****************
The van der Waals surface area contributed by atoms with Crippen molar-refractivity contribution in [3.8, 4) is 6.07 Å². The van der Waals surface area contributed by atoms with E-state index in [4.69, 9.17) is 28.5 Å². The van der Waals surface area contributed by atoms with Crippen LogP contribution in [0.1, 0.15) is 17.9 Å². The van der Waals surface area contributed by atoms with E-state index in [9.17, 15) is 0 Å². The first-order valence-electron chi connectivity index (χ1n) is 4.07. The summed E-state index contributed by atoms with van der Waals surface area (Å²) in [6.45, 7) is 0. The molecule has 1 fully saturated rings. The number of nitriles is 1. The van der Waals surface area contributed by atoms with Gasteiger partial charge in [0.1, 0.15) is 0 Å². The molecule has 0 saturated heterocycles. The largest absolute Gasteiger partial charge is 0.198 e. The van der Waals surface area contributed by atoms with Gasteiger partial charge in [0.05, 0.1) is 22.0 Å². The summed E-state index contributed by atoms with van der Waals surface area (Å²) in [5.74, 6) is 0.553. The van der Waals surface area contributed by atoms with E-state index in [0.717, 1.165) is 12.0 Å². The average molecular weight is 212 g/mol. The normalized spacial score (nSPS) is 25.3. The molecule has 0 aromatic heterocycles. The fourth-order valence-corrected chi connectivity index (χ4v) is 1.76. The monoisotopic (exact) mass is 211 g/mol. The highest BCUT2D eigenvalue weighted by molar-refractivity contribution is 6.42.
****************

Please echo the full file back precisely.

The van der Waals surface area contributed by atoms with Crippen molar-refractivity contribution in [3.8, 4) is 6.07 Å². The van der Waals surface area contributed by atoms with E-state index in [4.69, 9.17) is 28.5 Å². The van der Waals surface area contributed by atoms with Crippen LogP contribution in [0.1, 0.15) is 17.9 Å². The van der Waals surface area contributed by atoms with E-state index in [9.17, 15) is 0 Å². The first-order valence-electron chi connectivity index (χ1n) is 4.07. The summed E-state index contributed by atoms with van der Waals surface area (Å²) in [6.45, 7) is 0. The molecule has 1 fully saturated rings. The number of nitriles is 1. The van der Waals surface area contributed by atoms with Gasteiger partial charge in [0.1, 0.15) is 0 Å². The molecule has 0 saturated heterocycles. The largest absolute Gasteiger partial charge is 0.198 e. The van der Waals surface area contributed by atoms with Gasteiger partial charge in [0.05, 0.1) is 22.0 Å². The summed E-state index contributed by atoms with van der Waals surface area (Å²) in [5.74, 6) is 0.553. The van der Waals surface area contributed by atoms with E-state index in [0.717, 1.165) is 12.0 Å². The average molecular weight is 212 g/mol. The normalized spacial score (nSPS) is 25.3. The molecule has 0 aromatic heterocycles. The fourth-order valence-corrected chi connectivity index (χ4v) is 1.76. The monoisotopic (exact) mass is 211 g/mol. The highest BCUT2D eigenvalue weighted by molar-refractivity contribution is 6.42.